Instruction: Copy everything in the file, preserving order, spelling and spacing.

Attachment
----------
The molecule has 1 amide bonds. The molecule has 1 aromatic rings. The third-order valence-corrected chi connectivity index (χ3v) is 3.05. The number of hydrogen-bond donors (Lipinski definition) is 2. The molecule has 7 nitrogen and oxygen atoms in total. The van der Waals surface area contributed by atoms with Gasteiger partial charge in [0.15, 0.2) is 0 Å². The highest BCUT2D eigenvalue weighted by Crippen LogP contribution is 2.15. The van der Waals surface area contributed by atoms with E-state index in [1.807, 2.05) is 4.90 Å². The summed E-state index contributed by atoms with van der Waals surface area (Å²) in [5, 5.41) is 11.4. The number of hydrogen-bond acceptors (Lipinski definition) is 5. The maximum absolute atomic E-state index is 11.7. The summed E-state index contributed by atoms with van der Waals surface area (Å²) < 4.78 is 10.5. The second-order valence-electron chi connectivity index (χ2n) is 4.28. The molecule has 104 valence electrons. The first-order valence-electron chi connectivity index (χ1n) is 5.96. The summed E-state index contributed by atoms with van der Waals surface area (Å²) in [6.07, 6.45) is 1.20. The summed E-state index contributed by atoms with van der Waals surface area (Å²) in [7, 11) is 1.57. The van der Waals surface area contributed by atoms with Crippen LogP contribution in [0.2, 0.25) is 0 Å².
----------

The molecule has 1 amide bonds. The molecule has 1 aromatic rings. The third-order valence-corrected chi connectivity index (χ3v) is 3.05. The number of hydrogen-bond donors (Lipinski definition) is 2. The molecule has 7 nitrogen and oxygen atoms in total. The van der Waals surface area contributed by atoms with Gasteiger partial charge in [0.15, 0.2) is 0 Å². The highest BCUT2D eigenvalue weighted by Crippen LogP contribution is 2.15. The van der Waals surface area contributed by atoms with E-state index in [1.807, 2.05) is 4.90 Å². The summed E-state index contributed by atoms with van der Waals surface area (Å²) in [5, 5.41) is 11.4. The number of hydrogen-bond acceptors (Lipinski definition) is 5. The maximum absolute atomic E-state index is 11.7. The summed E-state index contributed by atoms with van der Waals surface area (Å²) < 4.78 is 10.5. The second-order valence-electron chi connectivity index (χ2n) is 4.28. The molecule has 104 valence electrons. The first-order valence-electron chi connectivity index (χ1n) is 5.96. The summed E-state index contributed by atoms with van der Waals surface area (Å²) in [6.07, 6.45) is 1.20. The summed E-state index contributed by atoms with van der Waals surface area (Å²) in [7, 11) is 1.57. The van der Waals surface area contributed by atoms with Crippen LogP contribution in [0.2, 0.25) is 0 Å².